"Is love enough to make a marriage work?"
That was the question posed to us during our book study recently. As a person of faith, my walk is richer - and invites accountability - when I'm learning about God's plans for us alongside friends in faith. This time up, the book is, I love you More, penned by doctors Leslie and Les Parrot.
The answer to the leader's question was a resounding and unanimous "No." Sorry, newlyweds.
It wasn't how I would have answered the question before I got married. Back in those days I floated in a blissful naiveté, of course. I would stay madly in love with my husband forever. And likely my groom assumed the amorous, fun, carefree and adoring girl he married would never change. Turns out, we were both wrong. Back then we had only fallen in love. We hadn't actually chosen it yet.
February is around the corner, and restaurants and jewelers and florists will bank on us to celebrate love. Or at least the romanticized version of it. Those declarations delivered by way of flowers, candy, cards are fun and I look forward to mine (hint). But they've got nothing on authentic, intentional, working, sacrificing, selfless love. That's the real deal, and it doesn't always glitter as brightly as the contents of a tiny black velvet box.
The kind of love I'm talking about is a verb, not just a feeling; those are fleeting and a bit untrustworthy. Love, especially in the context of marriage and relationships, is an intentional action authored by our Creator, and described in 1 Corinthians 13: 4-7: "Love is patient; love is kind; love is not envious or boastful or arrogant or rude. It does not insist on its own way; it is not irritable or resentful; it does not rejoice in wrongdoing, but rejoices in the truth. It bears all things, believes all things, hopes all things, endures all things."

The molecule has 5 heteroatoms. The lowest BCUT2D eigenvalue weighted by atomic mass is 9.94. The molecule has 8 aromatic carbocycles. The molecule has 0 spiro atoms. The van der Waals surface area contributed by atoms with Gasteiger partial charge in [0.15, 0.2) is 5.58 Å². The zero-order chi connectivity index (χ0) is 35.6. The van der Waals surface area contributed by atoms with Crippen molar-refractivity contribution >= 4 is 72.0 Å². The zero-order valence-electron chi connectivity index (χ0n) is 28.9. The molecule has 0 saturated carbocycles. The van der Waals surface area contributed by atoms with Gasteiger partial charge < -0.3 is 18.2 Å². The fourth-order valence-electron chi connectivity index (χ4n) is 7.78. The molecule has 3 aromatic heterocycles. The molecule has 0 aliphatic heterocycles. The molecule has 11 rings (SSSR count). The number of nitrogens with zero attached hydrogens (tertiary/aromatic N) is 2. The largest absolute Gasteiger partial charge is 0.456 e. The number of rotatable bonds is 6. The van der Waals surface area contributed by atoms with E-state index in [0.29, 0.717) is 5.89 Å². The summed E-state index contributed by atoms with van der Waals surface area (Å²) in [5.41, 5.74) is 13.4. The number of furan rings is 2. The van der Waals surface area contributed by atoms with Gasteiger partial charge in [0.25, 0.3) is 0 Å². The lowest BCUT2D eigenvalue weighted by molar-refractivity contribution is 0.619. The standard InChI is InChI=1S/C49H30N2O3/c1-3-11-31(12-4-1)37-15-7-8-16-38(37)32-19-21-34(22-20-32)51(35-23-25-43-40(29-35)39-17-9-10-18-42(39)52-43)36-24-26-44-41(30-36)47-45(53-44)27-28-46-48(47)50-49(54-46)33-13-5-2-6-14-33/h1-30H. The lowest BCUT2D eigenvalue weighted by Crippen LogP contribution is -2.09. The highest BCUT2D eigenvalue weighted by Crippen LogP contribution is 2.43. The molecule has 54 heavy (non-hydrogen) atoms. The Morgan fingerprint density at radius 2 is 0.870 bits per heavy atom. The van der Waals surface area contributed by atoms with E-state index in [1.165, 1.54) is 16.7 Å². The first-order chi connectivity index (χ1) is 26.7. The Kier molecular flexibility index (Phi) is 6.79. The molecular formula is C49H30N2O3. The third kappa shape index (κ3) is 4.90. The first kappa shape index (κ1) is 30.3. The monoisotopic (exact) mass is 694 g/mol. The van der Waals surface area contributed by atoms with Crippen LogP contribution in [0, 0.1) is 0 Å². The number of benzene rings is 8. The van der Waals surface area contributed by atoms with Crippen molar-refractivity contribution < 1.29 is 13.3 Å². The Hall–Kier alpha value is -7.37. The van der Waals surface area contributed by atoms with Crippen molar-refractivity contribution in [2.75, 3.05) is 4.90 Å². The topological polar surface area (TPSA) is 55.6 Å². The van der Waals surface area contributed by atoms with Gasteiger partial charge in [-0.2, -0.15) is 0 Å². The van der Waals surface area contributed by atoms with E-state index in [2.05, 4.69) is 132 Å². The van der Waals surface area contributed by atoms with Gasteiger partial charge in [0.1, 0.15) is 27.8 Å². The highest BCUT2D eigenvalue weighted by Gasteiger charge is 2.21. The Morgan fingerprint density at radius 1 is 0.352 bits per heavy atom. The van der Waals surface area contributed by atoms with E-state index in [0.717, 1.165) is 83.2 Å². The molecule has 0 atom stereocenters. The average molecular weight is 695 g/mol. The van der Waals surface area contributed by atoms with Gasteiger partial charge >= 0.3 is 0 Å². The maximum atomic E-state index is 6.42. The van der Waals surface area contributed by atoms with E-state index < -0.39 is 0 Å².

This kind of love is something that we seem to be able to give our children much more easily. Perhaps this is because we offer them "agape" love, or that which is described as unconditional. Agape love is divine in nature; the same one our heavenly father lavishes on us. The primal, aching love I have for my children seems stitched into my DNA; its purpose serves to put their welfare ahead of my own. But when it comes to marriage, we bring strings and expectations. Left to its own devices, love in marriage and relationships changes, matures, simmers, waxes and wanes. We have to teach love how to behave.
Though love is surely described in the Bible in terms of poetry and passion (refer to the book of Psalms for some saucy stuff), it is the words in Corinthians that serve to remind us that real love is truly a sacrificial, active practice. It is a generous devotion to someone else's wellbeing. It's one thing to say, "I love you," but another to put down my book, laptop or phone and really listen. Or hold my tongue in favor of peace. Or move my husband's priorities up to the top of my to-do list. It's not easy, and I often fail. But I'm willing to work for love.
Of course, I'll still welcome any flowers that come my way!
Has your marriage or relationship endured and thrived under a hardship? I want to hear your story. Ahwatukee Foothills resident Diane Meehl worships, serves and enjoys fellowship at Mountain View Lutheran Church. Reach her at firstname.lastname@example.org.